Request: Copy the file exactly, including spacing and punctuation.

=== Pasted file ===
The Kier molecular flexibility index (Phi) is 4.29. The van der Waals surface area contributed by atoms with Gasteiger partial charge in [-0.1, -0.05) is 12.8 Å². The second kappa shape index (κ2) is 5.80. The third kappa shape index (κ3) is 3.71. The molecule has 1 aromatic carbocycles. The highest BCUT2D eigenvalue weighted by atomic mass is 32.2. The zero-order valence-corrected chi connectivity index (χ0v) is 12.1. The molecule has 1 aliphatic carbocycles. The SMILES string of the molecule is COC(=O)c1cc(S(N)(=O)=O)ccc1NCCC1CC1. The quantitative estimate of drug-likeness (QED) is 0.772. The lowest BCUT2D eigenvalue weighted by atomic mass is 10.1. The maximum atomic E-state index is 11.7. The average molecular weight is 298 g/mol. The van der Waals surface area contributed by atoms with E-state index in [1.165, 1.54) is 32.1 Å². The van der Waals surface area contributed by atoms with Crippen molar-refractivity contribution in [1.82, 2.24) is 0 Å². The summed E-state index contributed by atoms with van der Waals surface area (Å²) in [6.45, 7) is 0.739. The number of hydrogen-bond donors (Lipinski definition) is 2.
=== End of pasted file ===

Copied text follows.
The Kier molecular flexibility index (Phi) is 4.29. The van der Waals surface area contributed by atoms with Gasteiger partial charge in [-0.1, -0.05) is 12.8 Å². The second kappa shape index (κ2) is 5.80. The third kappa shape index (κ3) is 3.71. The molecule has 1 aromatic carbocycles. The highest BCUT2D eigenvalue weighted by atomic mass is 32.2. The zero-order valence-corrected chi connectivity index (χ0v) is 12.1. The molecule has 1 aliphatic carbocycles. The SMILES string of the molecule is COC(=O)c1cc(S(N)(=O)=O)ccc1NCCC1CC1. The quantitative estimate of drug-likeness (QED) is 0.772. The lowest BCUT2D eigenvalue weighted by atomic mass is 10.1. The maximum atomic E-state index is 11.7. The average molecular weight is 298 g/mol. The van der Waals surface area contributed by atoms with E-state index in [1.165, 1.54) is 32.1 Å². The van der Waals surface area contributed by atoms with Crippen molar-refractivity contribution in [1.82, 2.24) is 0 Å². The summed E-state index contributed by atoms with van der Waals surface area (Å²) in [6.45, 7) is 0.739. The number of hydrogen-bond donors (Lipinski definition) is 2.